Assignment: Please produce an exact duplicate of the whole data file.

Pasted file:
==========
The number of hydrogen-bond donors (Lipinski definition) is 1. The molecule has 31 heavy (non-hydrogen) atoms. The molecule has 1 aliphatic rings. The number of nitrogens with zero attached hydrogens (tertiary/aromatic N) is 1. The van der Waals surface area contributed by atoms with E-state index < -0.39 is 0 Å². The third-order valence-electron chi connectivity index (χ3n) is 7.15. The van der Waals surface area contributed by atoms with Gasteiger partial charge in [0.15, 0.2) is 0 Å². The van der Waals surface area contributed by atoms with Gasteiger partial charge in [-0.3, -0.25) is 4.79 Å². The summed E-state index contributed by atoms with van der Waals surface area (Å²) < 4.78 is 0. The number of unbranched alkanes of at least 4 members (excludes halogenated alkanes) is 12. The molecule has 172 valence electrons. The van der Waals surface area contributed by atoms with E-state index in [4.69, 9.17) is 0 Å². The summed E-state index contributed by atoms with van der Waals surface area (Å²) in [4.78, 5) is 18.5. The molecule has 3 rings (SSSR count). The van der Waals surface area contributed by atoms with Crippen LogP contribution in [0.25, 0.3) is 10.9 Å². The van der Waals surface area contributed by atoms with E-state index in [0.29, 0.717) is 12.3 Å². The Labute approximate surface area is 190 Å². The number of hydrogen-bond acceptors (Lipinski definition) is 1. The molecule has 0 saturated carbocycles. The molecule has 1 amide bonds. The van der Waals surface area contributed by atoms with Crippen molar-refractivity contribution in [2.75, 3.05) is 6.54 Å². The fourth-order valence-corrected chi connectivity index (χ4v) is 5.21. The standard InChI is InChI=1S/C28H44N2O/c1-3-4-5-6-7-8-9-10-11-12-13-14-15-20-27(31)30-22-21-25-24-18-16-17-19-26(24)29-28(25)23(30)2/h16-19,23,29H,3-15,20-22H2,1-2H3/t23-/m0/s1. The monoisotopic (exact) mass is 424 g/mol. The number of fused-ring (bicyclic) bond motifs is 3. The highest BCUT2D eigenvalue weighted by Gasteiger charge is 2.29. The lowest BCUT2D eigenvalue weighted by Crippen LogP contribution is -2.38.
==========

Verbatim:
The number of hydrogen-bond donors (Lipinski definition) is 1. The molecule has 31 heavy (non-hydrogen) atoms. The molecule has 1 aliphatic rings. The number of nitrogens with zero attached hydrogens (tertiary/aromatic N) is 1. The van der Waals surface area contributed by atoms with E-state index < -0.39 is 0 Å². The third-order valence-electron chi connectivity index (χ3n) is 7.15. The van der Waals surface area contributed by atoms with Gasteiger partial charge in [0.15, 0.2) is 0 Å². The van der Waals surface area contributed by atoms with Gasteiger partial charge in [-0.3, -0.25) is 4.79 Å². The summed E-state index contributed by atoms with van der Waals surface area (Å²) < 4.78 is 0. The number of unbranched alkanes of at least 4 members (excludes halogenated alkanes) is 12. The molecule has 172 valence electrons. The van der Waals surface area contributed by atoms with E-state index in [4.69, 9.17) is 0 Å². The summed E-state index contributed by atoms with van der Waals surface area (Å²) in [4.78, 5) is 18.5. The molecule has 3 rings (SSSR count). The van der Waals surface area contributed by atoms with Crippen LogP contribution in [0.25, 0.3) is 10.9 Å². The van der Waals surface area contributed by atoms with E-state index in [0.29, 0.717) is 12.3 Å². The Labute approximate surface area is 190 Å². The number of hydrogen-bond acceptors (Lipinski definition) is 1. The molecule has 0 saturated carbocycles. The molecule has 1 amide bonds. The van der Waals surface area contributed by atoms with Crippen molar-refractivity contribution in [2.75, 3.05) is 6.54 Å². The fourth-order valence-corrected chi connectivity index (χ4v) is 5.21. The standard InChI is InChI=1S/C28H44N2O/c1-3-4-5-6-7-8-9-10-11-12-13-14-15-20-27(31)30-22-21-25-24-18-16-17-19-26(24)29-28(25)23(30)2/h16-19,23,29H,3-15,20-22H2,1-2H3/t23-/m0/s1. The monoisotopic (exact) mass is 424 g/mol. The number of fused-ring (bicyclic) bond motifs is 3. The highest BCUT2D eigenvalue weighted by Gasteiger charge is 2.29. The lowest BCUT2D eigenvalue weighted by Crippen LogP contribution is -2.38.